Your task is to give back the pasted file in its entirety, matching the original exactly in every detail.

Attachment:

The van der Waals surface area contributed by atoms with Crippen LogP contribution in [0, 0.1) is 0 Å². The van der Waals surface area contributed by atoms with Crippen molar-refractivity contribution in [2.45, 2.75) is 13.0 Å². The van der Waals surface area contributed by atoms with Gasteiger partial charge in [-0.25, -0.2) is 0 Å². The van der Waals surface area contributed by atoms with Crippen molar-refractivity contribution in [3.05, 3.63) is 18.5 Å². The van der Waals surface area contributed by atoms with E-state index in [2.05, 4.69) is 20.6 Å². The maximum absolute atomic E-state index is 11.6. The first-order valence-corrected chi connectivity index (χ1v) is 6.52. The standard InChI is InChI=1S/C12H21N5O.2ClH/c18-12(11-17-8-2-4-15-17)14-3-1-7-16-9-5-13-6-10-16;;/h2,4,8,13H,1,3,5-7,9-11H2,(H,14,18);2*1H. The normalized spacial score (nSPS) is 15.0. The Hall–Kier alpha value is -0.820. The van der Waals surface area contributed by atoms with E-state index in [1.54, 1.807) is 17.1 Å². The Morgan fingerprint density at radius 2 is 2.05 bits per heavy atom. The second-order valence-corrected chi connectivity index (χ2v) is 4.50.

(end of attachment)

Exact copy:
The van der Waals surface area contributed by atoms with Crippen LogP contribution in [0, 0.1) is 0 Å². The van der Waals surface area contributed by atoms with Crippen molar-refractivity contribution in [2.45, 2.75) is 13.0 Å². The van der Waals surface area contributed by atoms with Gasteiger partial charge in [-0.25, -0.2) is 0 Å². The van der Waals surface area contributed by atoms with Crippen molar-refractivity contribution in [3.05, 3.63) is 18.5 Å². The van der Waals surface area contributed by atoms with E-state index in [2.05, 4.69) is 20.6 Å². The maximum absolute atomic E-state index is 11.6. The first-order valence-corrected chi connectivity index (χ1v) is 6.52. The standard InChI is InChI=1S/C12H21N5O.2ClH/c18-12(11-17-8-2-4-15-17)14-3-1-7-16-9-5-13-6-10-16;;/h2,4,8,13H,1,3,5-7,9-11H2,(H,14,18);2*1H. The normalized spacial score (nSPS) is 15.0. The Hall–Kier alpha value is -0.820. The van der Waals surface area contributed by atoms with E-state index in [1.54, 1.807) is 17.1 Å². The Morgan fingerprint density at radius 2 is 2.05 bits per heavy atom. The second-order valence-corrected chi connectivity index (χ2v) is 4.50.